Approaching the midway point of the album, the vocal performances are starting to remind me a little bit of Paul Rodgers. Ryan is a completely different singer with a different style and range – but there’s a cleanness and a purity that – for me – drew comparisons. Like Rodgers, the vocals on this album sit above the music, like a crown.

For track five, we have the ‘B word’ – yes, it’s time for a nice ballad to bring the pace down a bit: Soulful versus here and a strong power rock chorus. In another era, this song could have quite comfortably have sat along the likes of Bon Jovi or Def Leppard as a top 40 singles chart ballad, the kind of track the rock community has always done the best. With the mainstream media world slowly waking up to rock once again, who knows where this track could one day end up.

‘Ryder’ is up next – another track we premiered on the Friday rockshow some weeks ago. Popular with the band and fans alike, this ticks all the boxes as a mainstream hard rock staple, straight down the middle. For me, the album tracks with more bandwidth showcase the band’s range of talents better, but there’s no faulting ‘Ryder’ for delivering a five-minute slice of up-tempo classic rock with real class and vitality.

‘Begging For More’ is more edgy and darker – and the album is better for it’s inclusion: A bit of anger, a bit of venom, yes a bit of rock grit.

‘Raise The Hoof’ kicks off the final charge of the album – and for the heavy classic rockers that still have their own hair, this is one for them to have a Timotei moment and and shake it all around! Anyone into a song that blended AC/DC, Diamond Head and a bit Paul Rodgers will love this one; it’s a three-minute tour de force. ‘My Life’ follows on from the previous track, with pace and attack – an absorbing hard rocker, lifted by soaring vocals and catchy choruses.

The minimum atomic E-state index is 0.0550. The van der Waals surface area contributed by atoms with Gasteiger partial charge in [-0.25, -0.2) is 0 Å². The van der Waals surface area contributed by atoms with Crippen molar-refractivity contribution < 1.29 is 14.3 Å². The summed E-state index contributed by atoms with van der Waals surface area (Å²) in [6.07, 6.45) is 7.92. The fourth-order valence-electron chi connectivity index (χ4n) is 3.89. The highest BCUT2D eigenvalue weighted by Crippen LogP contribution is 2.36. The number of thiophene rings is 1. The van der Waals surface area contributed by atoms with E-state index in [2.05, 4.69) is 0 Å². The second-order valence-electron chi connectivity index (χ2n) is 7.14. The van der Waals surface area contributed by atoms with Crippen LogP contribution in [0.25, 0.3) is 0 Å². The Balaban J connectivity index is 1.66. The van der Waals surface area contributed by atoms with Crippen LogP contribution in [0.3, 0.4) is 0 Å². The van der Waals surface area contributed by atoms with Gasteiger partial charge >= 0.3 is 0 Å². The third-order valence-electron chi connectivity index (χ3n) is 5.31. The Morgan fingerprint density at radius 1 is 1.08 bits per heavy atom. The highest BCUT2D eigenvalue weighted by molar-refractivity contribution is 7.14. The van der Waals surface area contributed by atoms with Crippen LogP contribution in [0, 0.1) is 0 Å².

‘Rise’ closes the album and takes us back to the fresh mobile vibe of the opener, ‘Headspace’ – the two tracks bookend the album perfectly.

One thing I don’t mention much is album length. Sometimes with albums they are just too long. With this album, the length is just right. In this debut album Ryders Creed deliver 10 tracks done well. Very well. Every song adds something. There’s no filler or weak links. Essentially, there’s enough excitement here to grab attention and leave you wanting more. Which is exactly what a debut album should do!

For Great Music Stories, 2018 is looking like an interesting ‘chapter point’ year. The new rock scene has been around for some time and the breadth and range of emerging talent is, at times, staggering. A number of the bands we started following in 2015 and 2016 have since made major strides forward and going into 2018 we no longer see them as new bands. They are kind of becoming the role models for the next wave that are coming through. And boy, are they coming through. Since January, we’ve noted a lot of new bands landing great debut EPs and albums. Ryders Creed are at the forefront of that group – and like the new bands that went before them I think this band is going to go somewhere. The debut album is an emphatic statement of a band’s arrival, but what’s more interesting with Ryders Creed is what happens next. This is just the start of a journey and one we’ll be following.

Ryders Creed is released 1 June 2018 from Off Yer Rocka Recordings

Twitter: @RydersCreed
Facebook: @RydersCreed